i'.i< :;ic Express leaves Pittsburgh at 2:30 a m ar
r at Hairishnrg at 11:40 am: Philadelphia 3:30
par. Baltimore 3:00 p m; Washington 5:40 pm.
V* York «;:>4p m.
• tacair,, Kxpre-s leaves Pittsburgh a<t 12.20 p m;
Harrisburg 10.20 p m; Philadelphia 2.30 a m;
Ne«-York fill) lim .
Cincinnati Express leaves Pittsburgh at 1:10 p
m:arrUe-at Harrisburg 10:45 p m; Philadelphia 2:50
ain; Baltimore 2:15 a m; Washingtons:ooa m, New
* "fk !u a ni.
tV.iadelphia Express leaves Pittsburgh at p
tn: »m \ es at Harrisburg 2:55 a m; Philadelphia 6:55
“ l . N mv York 10:14 a ru.
ia-: Line leaves Pittsburgh at 8:50pm: arrives at
imm-iiiirg 5:45 am: Philadelphia 9:50 a m: Baltl
a m; Washington 11:30 a m; New York
-1 p m.
me Church Trains leave Wall’s Station every
■'■‘ r a: y; 10 a in.reaching Pittsburgh at 10:00 am.
, ,R - Btave Pittsburgh at 12:30p m; and arrive
; ” ■ s station at 1:50 p m. Leave Pit'sburgh
1 - i' in airlve Brinton’s 10:30 p m.
* Tl TICKET OFFICE—For the convenience
.• citizens of Pittsburgh the Pennsylvania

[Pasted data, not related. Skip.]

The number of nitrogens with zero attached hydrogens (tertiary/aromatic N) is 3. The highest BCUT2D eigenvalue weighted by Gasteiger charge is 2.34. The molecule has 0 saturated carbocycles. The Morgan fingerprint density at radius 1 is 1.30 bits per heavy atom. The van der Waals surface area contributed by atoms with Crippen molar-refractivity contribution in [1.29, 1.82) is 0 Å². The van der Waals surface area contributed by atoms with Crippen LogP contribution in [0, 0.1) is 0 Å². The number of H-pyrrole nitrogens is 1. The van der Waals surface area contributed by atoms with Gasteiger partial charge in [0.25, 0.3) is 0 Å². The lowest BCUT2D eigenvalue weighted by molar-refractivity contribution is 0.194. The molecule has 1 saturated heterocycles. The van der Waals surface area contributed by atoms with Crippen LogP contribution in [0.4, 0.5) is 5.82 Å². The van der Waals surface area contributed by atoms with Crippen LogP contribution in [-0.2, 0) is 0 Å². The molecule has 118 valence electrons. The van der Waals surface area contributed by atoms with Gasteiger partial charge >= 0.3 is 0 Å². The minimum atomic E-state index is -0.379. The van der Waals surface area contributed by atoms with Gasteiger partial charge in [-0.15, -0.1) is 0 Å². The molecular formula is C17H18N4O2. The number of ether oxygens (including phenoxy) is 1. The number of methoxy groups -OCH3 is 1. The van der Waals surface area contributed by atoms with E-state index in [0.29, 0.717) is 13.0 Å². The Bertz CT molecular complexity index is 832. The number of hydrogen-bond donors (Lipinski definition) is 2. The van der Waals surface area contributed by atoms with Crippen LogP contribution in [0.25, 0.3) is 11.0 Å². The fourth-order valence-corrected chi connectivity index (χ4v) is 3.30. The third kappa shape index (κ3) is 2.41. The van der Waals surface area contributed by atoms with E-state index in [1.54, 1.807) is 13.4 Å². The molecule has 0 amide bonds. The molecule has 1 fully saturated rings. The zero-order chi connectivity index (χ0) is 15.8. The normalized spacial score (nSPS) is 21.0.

, ,\ r ’ oiupnny have opened a city ticket office
" ,s Tltb avecuecorner of Smithfield street,
'■ , p' Through Tickets, Commutation Tickets
mo Ujcal Tickets to principal stations can be pnr
a.i-ii at atiy hour of the day or evening at the
v, p‘‘ n ‘ ! es as are charged at the depot.
■f. "’’H be checked through to destination
L '" ni hotels and residences by Excelsior Baggage
‘tjCf.- Co on orders left at the office.
t r *"rtber information apply to
General Manager. Gen. Pass. Agent.
n.,'; 11 V'.d aßer Monday, July 15th, 1872. Three
i. i.-jiuti Trains daily, except Sunday, will leave
| “ at Pittsburgh, city time, for Franklin,
• • u and all points in the Oil Regions,
" v-tern and Central New York.
n Leave. Arrive
a- \ h A lJret ‘ i> 7.10 a m 8.35 p m
v Express 10.40 pm 6.15 am
Iraln 10.50 am 4.46 am
, ; Huiton Ac 6.40 am 6.30 am
- hodn Works Ac 9.30 a m 8.05 a m
{, ’-tnas-na Ac ..11.40a m 2 10am
/ Bend Ac 3.25 p m 10.30 a m
llt: Aon Ac 5.00 p m 8.55 a m
d , a .'Vorks Ac 6.00 pm 6.45 pm
-' Hinton Ac ..8.50pm 7.20 pm
*‘Pecial Sunday train leaves Pittsburgh every
kn, - v at 710 8m - arriving at Parker at 11.25 am.
leaves Parker at 4.40 p m, and arrives at
Y-k bursth at 835 p m,
„ ri , a rctl train to and from Soda Works (Sunday)
• 'egat Pittsburgh at 9.50 am, and leaves at
i n on « J- J • LAWRENCE, Gen’l. Supt.
•' H BRAT, Ticket Agent.
1.56PX1 4.05P8
8.09 5.28
8.83 5.53
4.18 6.40
1.15 PX
; 8.55 y
110.23 1
11-35 i
12.03 PB
12.41 r-:
sxpb's. AO cob
J 1.15 |
f -
■v- r
. matt., {KBPS’S. 1 ACCOB-
' s -ns ~ i
1.15 PM
i 9.60
iii.uo •
11.10 '
®fce %mit Oktitsd:
The HibicAL is published every Friday
U the following rates: